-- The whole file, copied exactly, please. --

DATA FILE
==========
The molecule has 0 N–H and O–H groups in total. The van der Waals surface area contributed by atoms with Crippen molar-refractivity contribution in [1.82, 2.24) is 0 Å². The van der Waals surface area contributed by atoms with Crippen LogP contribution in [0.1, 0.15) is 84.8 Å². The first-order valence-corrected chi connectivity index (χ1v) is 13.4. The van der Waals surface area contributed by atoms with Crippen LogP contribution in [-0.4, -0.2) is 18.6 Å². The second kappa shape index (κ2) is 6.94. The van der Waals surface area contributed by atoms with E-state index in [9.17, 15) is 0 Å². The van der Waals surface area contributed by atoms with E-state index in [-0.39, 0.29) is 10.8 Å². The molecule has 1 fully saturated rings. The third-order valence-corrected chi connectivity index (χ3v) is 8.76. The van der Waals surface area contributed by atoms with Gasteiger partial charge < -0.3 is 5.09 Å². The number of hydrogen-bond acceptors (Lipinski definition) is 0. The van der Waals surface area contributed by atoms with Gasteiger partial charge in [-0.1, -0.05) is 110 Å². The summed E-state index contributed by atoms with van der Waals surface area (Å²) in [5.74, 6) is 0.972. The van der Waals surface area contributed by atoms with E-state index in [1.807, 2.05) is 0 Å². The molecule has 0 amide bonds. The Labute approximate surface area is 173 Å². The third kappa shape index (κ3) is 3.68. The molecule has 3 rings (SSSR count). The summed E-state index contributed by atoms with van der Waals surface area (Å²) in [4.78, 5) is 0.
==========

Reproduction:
The molecule has 0 N–H and O–H groups in total. The van der Waals surface area contributed by atoms with Crippen molar-refractivity contribution in [1.82, 2.24) is 0 Å². The van der Waals surface area contributed by atoms with Crippen LogP contribution in [0.1, 0.15) is 84.8 Å². The first-order valence-corrected chi connectivity index (χ1v) is 13.4. The van der Waals surface area contributed by atoms with Crippen LogP contribution in [-0.4, -0.2) is 18.6 Å². The second kappa shape index (κ2) is 6.94. The van der Waals surface area contributed by atoms with E-state index in [9.17, 15) is 0 Å². The van der Waals surface area contributed by atoms with E-state index in [-0.39, 0.29) is 10.8 Å². The molecule has 1 fully saturated rings. The third-order valence-corrected chi connectivity index (χ3v) is 8.76. The van der Waals surface area contributed by atoms with Gasteiger partial charge < -0.3 is 5.09 Å². The number of hydrogen-bond acceptors (Lipinski definition) is 0. The van der Waals surface area contributed by atoms with Gasteiger partial charge in [-0.1, -0.05) is 110 Å². The summed E-state index contributed by atoms with van der Waals surface area (Å²) in [5.74, 6) is 0.972. The van der Waals surface area contributed by atoms with E-state index in [1.807, 2.05) is 0 Å². The molecule has 0 amide bonds. The Labute approximate surface area is 173 Å². The third kappa shape index (κ3) is 3.68. The molecule has 3 rings (SSSR count). The summed E-state index contributed by atoms with van der Waals surface area (Å²) in [4.78, 5) is 0.